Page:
Judge names Houston attorney to monitor company

AP News
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Posted: Dec 22, 2009 4:28 PM

A Houston lawyer will serve as a court-appointed ombudsman to monitor a venerable Texas company that has been cited for discriminating against black employees.

Tony P. Rosenstein, an employment lawyer with the Houston firm Baker Botts, will investigate complaints from Lufkin Industries employees and act to resolve them, according to an injunction issued Friday by U.S. District Judge Ron Clark of Beaumont.

The injunction is part of the resolution of a class-action lawsuit brought against the 107-year-old company by black workers 12 years ago.

Clark ruled last June that Lufkin Industries' more than 1,000 current and former black employees are due to divvy up back pay and interest of approximately $5.5 million. The judge awarded the damages as compensation for what he called the company's unlawful discrimination in awarding promotions.

Lufkin Industries, publicly traded since 1990, manufactures oil field equipment and industrial gearboxes. It employs about 1,200 in Lufkin, a city of 33,000 about 120 miles northeast of Houston, making it one of the area's largest employers.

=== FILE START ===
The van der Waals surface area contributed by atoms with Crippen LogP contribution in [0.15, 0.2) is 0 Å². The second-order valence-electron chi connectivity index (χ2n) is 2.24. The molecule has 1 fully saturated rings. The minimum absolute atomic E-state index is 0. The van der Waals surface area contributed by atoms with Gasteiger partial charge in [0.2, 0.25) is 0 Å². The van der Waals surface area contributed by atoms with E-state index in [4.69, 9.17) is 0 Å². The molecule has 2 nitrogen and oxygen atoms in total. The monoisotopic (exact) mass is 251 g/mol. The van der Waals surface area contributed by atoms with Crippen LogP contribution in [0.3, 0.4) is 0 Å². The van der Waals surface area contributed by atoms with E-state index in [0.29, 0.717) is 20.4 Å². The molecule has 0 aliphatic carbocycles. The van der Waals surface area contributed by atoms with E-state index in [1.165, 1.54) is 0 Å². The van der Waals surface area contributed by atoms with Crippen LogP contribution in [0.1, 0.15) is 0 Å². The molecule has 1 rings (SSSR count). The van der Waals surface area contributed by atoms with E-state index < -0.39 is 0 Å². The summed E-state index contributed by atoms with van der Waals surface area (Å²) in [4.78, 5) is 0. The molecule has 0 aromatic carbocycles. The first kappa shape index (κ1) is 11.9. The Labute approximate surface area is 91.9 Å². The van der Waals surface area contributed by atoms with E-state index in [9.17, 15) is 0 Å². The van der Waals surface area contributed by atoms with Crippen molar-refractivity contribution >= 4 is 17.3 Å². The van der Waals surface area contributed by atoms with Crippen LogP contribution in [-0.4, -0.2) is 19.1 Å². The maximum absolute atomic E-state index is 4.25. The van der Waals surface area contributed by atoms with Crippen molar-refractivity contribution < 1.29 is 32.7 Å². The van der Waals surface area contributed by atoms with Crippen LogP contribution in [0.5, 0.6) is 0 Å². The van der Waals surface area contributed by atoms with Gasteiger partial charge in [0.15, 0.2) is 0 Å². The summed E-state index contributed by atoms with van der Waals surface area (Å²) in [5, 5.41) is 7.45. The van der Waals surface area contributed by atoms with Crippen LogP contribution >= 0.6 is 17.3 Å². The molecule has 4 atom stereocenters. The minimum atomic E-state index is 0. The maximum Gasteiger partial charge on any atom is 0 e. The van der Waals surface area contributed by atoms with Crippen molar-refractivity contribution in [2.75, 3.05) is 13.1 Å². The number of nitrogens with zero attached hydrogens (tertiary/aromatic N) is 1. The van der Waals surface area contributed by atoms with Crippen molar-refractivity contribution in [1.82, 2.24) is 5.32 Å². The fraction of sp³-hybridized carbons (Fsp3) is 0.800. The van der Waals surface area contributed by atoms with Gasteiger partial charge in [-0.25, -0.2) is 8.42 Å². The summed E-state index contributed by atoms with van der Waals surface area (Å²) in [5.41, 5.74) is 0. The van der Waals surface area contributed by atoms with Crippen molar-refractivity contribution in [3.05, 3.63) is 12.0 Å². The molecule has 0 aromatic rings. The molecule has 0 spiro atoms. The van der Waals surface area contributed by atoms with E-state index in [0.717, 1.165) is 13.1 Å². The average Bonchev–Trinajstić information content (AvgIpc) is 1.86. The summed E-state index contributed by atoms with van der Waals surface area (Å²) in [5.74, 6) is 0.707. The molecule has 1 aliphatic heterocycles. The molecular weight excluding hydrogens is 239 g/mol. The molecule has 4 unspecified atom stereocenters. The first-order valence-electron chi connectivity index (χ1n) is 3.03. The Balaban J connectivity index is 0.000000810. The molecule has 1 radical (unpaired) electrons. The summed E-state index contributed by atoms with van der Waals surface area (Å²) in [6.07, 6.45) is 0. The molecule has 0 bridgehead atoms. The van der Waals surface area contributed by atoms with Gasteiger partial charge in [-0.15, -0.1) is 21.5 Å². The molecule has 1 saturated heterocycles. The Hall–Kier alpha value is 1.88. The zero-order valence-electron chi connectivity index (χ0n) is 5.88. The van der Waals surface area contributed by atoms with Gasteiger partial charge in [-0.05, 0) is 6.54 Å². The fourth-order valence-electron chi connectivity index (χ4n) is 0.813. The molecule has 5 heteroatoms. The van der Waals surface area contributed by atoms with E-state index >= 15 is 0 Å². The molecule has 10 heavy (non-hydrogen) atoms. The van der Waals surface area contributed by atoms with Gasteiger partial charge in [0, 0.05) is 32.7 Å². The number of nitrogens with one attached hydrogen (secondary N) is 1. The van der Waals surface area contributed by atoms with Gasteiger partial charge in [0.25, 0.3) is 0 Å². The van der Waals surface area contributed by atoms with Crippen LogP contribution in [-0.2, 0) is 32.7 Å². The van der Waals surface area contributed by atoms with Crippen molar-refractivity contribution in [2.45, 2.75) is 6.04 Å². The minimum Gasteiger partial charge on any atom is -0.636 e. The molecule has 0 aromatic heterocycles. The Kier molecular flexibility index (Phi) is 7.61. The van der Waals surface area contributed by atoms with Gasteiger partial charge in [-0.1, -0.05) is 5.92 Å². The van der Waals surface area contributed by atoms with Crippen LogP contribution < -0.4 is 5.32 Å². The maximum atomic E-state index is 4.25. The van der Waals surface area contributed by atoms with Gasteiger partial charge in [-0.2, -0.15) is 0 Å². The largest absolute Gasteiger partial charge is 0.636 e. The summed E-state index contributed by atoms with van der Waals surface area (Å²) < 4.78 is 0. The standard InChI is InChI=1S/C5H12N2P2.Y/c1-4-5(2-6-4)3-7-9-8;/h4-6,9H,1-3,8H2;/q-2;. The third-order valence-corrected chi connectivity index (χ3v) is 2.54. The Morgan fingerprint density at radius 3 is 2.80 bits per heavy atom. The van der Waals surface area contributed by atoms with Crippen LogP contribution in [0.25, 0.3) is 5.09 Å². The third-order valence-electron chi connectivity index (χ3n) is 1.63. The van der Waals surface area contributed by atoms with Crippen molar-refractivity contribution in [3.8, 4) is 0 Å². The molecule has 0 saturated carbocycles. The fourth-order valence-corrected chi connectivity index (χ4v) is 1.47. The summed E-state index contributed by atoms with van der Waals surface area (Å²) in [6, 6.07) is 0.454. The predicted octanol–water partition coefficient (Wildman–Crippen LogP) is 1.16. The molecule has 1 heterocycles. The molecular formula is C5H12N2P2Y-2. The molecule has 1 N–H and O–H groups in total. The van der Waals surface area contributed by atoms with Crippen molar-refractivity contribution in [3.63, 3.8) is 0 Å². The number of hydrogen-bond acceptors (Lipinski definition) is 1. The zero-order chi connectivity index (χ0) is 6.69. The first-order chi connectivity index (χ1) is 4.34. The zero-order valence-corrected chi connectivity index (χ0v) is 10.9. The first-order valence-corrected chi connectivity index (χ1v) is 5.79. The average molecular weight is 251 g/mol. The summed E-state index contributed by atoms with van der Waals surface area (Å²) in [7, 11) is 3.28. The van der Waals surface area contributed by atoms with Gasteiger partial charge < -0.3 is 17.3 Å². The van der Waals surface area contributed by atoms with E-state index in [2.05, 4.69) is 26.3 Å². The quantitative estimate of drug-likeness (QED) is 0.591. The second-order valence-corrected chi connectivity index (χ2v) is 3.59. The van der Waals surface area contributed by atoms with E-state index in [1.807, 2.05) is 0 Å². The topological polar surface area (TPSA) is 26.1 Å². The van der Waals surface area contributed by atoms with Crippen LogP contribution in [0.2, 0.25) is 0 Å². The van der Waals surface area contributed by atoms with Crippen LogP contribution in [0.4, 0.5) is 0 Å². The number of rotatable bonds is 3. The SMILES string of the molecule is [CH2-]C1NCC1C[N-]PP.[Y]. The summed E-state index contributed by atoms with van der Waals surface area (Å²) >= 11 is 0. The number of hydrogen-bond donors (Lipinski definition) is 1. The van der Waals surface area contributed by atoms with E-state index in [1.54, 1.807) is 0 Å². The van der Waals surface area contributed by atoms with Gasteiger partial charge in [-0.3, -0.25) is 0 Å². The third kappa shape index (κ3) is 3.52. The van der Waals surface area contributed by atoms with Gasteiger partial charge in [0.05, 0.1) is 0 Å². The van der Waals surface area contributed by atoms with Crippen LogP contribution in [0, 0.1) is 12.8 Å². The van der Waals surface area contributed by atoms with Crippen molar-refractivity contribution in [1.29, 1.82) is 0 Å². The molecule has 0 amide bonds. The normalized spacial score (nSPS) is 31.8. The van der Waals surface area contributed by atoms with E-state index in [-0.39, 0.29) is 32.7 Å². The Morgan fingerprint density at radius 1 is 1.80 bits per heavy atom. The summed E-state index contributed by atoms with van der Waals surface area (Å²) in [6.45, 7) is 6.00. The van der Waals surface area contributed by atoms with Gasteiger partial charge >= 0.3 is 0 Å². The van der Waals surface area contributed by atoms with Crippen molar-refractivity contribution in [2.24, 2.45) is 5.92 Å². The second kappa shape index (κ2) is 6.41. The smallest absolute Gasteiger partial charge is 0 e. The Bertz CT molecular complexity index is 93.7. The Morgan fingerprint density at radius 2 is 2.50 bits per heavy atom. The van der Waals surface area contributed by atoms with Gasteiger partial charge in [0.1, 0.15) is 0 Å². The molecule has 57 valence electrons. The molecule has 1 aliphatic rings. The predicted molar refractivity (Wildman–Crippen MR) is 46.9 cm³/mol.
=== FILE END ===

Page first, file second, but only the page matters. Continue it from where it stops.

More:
The plaintiffs' attorney, Tim Garrigan of Nacogdoches, said the appointment of an ombudsman is significant.

"These remedial orders have been a long time in coming," Garrigan said, "but we're hopeful they will make Lufkin a better place to work."

Company president and chief executive Jay Glick declined comment.

The injunction, which will remain in effect for five years, requires Lufkin Industries to provide its employees with a toll-free number to contact Rosenstein. Besides dealing with complaints, the ombudsman will audit promotion procedures and related decisions. He will report quarterly to the court.

In a separate ruling Tuesday, Clark reiterated the amount of the damage award and clarified how the money will be administered.

Lead plaintiff Sylvester McClain, who worked at Lufkin Industries for 36 years before retiring in 2008, said he was "elated" by the rulings because they're key steps toward closing the lawsuit.

"People all over have been watching this lawsuit, because it's been on the books so long," he said.